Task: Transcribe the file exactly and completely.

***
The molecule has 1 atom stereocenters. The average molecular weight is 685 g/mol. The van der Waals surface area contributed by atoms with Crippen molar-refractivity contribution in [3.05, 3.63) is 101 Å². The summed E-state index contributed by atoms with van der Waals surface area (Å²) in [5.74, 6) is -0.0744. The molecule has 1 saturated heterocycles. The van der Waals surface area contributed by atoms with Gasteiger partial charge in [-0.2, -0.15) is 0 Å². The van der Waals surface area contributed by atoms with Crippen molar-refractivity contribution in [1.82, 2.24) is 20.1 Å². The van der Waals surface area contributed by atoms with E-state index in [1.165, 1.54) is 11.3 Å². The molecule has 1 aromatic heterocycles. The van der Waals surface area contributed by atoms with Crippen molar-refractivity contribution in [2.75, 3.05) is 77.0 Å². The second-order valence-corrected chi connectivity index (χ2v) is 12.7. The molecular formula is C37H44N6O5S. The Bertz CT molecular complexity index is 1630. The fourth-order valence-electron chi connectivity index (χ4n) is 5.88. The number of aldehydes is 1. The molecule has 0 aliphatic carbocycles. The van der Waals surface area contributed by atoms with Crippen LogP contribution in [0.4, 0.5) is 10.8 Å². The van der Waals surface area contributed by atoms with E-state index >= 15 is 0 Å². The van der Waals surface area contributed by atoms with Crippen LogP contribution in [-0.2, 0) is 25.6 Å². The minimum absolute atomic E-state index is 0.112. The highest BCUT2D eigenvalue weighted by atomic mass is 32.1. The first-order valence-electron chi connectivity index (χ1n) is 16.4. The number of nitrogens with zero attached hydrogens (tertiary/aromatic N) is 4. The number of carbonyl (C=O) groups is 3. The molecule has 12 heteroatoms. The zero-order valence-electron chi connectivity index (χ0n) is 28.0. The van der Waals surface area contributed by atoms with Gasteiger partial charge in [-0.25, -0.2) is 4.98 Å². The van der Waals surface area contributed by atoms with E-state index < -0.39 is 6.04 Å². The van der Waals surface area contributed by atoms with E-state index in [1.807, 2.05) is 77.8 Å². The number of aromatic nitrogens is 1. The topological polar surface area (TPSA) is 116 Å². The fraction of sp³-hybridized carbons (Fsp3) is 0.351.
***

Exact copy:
The molecule has 1 atom stereocenters. The average molecular weight is 685 g/mol. The van der Waals surface area contributed by atoms with Crippen molar-refractivity contribution in [3.05, 3.63) is 101 Å². The summed E-state index contributed by atoms with van der Waals surface area (Å²) in [5.74, 6) is -0.0744. The molecule has 1 saturated heterocycles. The van der Waals surface area contributed by atoms with Gasteiger partial charge in [-0.2, -0.15) is 0 Å². The van der Waals surface area contributed by atoms with Crippen molar-refractivity contribution in [1.82, 2.24) is 20.1 Å². The van der Waals surface area contributed by atoms with E-state index in [1.165, 1.54) is 11.3 Å². The molecule has 1 aromatic heterocycles. The van der Waals surface area contributed by atoms with Crippen molar-refractivity contribution in [2.75, 3.05) is 77.0 Å². The second-order valence-corrected chi connectivity index (χ2v) is 12.7. The molecular formula is C37H44N6O5S. The Bertz CT molecular complexity index is 1630. The fourth-order valence-electron chi connectivity index (χ4n) is 5.88. The number of aldehydes is 1. The molecule has 0 aliphatic carbocycles. The van der Waals surface area contributed by atoms with Crippen LogP contribution in [0.4, 0.5) is 10.8 Å². The van der Waals surface area contributed by atoms with E-state index >= 15 is 0 Å². The van der Waals surface area contributed by atoms with Crippen LogP contribution in [-0.2, 0) is 25.6 Å². The minimum absolute atomic E-state index is 0.112. The highest BCUT2D eigenvalue weighted by atomic mass is 32.1. The first-order valence-electron chi connectivity index (χ1n) is 16.4. The number of nitrogens with zero attached hydrogens (tertiary/aromatic N) is 4. The number of carbonyl (C=O) groups is 3. The molecule has 12 heteroatoms. The zero-order valence-electron chi connectivity index (χ0n) is 28.0. The van der Waals surface area contributed by atoms with Gasteiger partial charge in [-0.25, -0.2) is 4.98 Å². The van der Waals surface area contributed by atoms with E-state index < -0.39 is 6.04 Å². The van der Waals surface area contributed by atoms with E-state index in [1.807, 2.05) is 77.8 Å². The number of aromatic nitrogens is 1. The topological polar surface area (TPSA) is 116 Å². The fraction of sp³-hybridized carbons (Fsp3) is 0.351.